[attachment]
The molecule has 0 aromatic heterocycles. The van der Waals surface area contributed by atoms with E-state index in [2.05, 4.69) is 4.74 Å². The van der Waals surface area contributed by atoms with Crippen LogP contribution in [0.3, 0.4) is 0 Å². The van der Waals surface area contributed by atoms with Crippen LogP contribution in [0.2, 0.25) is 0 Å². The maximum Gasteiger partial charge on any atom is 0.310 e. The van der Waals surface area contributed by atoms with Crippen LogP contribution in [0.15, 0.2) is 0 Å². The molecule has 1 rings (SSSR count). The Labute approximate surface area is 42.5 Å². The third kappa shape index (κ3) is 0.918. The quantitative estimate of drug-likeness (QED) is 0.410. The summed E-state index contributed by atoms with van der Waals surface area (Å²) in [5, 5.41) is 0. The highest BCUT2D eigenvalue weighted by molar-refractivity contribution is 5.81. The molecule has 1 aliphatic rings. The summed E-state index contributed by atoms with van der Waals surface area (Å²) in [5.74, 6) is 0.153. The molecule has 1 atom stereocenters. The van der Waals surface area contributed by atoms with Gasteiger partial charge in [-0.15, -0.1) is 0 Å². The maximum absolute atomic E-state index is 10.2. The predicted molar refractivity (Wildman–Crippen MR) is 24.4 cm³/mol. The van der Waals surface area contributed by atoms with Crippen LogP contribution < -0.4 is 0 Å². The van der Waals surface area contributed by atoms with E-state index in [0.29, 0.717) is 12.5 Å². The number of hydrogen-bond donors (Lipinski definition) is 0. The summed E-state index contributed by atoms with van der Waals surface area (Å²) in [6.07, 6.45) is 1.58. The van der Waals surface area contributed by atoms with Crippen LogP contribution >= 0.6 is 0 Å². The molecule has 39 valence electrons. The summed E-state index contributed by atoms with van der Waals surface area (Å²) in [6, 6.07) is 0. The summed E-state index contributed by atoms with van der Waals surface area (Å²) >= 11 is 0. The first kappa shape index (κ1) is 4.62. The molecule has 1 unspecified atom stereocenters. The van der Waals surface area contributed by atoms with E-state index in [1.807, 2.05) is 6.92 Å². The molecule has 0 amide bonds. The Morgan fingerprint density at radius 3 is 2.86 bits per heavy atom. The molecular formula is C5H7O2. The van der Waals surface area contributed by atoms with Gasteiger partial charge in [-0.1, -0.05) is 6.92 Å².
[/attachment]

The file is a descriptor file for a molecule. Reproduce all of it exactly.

The molecule has 0 aromatic heterocycles. The van der Waals surface area contributed by atoms with E-state index in [2.05, 4.69) is 4.74 Å². The van der Waals surface area contributed by atoms with Crippen LogP contribution in [0.3, 0.4) is 0 Å². The van der Waals surface area contributed by atoms with Crippen LogP contribution in [0.2, 0.25) is 0 Å². The maximum Gasteiger partial charge on any atom is 0.310 e. The van der Waals surface area contributed by atoms with Crippen LogP contribution in [0.15, 0.2) is 0 Å². The molecule has 1 rings (SSSR count). The Labute approximate surface area is 42.5 Å². The third kappa shape index (κ3) is 0.918. The quantitative estimate of drug-likeness (QED) is 0.410. The summed E-state index contributed by atoms with van der Waals surface area (Å²) in [5, 5.41) is 0. The highest BCUT2D eigenvalue weighted by molar-refractivity contribution is 5.81. The molecule has 1 aliphatic rings. The summed E-state index contributed by atoms with van der Waals surface area (Å²) in [5.74, 6) is 0.153. The molecule has 1 atom stereocenters. The van der Waals surface area contributed by atoms with Gasteiger partial charge in [-0.15, -0.1) is 0 Å². The maximum absolute atomic E-state index is 10.2. The predicted molar refractivity (Wildman–Crippen MR) is 24.4 cm³/mol. The van der Waals surface area contributed by atoms with Crippen LogP contribution < -0.4 is 0 Å². The van der Waals surface area contributed by atoms with E-state index in [0.29, 0.717) is 12.5 Å². The number of hydrogen-bond donors (Lipinski definition) is 0. The summed E-state index contributed by atoms with van der Waals surface area (Å²) in [6.07, 6.45) is 1.58. The van der Waals surface area contributed by atoms with Crippen LogP contribution >= 0.6 is 0 Å². The molecule has 39 valence electrons. The summed E-state index contributed by atoms with van der Waals surface area (Å²) in [6, 6.07) is 0. The summed E-state index contributed by atoms with van der Waals surface area (Å²) >= 11 is 0. The first kappa shape index (κ1) is 4.62. The molecule has 1 unspecified atom stereocenters. The van der Waals surface area contributed by atoms with E-state index in [1.807, 2.05) is 6.92 Å². The molecule has 0 amide bonds. The Morgan fingerprint density at radius 3 is 2.86 bits per heavy atom. The molecular formula is C5H7O2. The van der Waals surface area contributed by atoms with Gasteiger partial charge in [-0.1, -0.05) is 6.92 Å².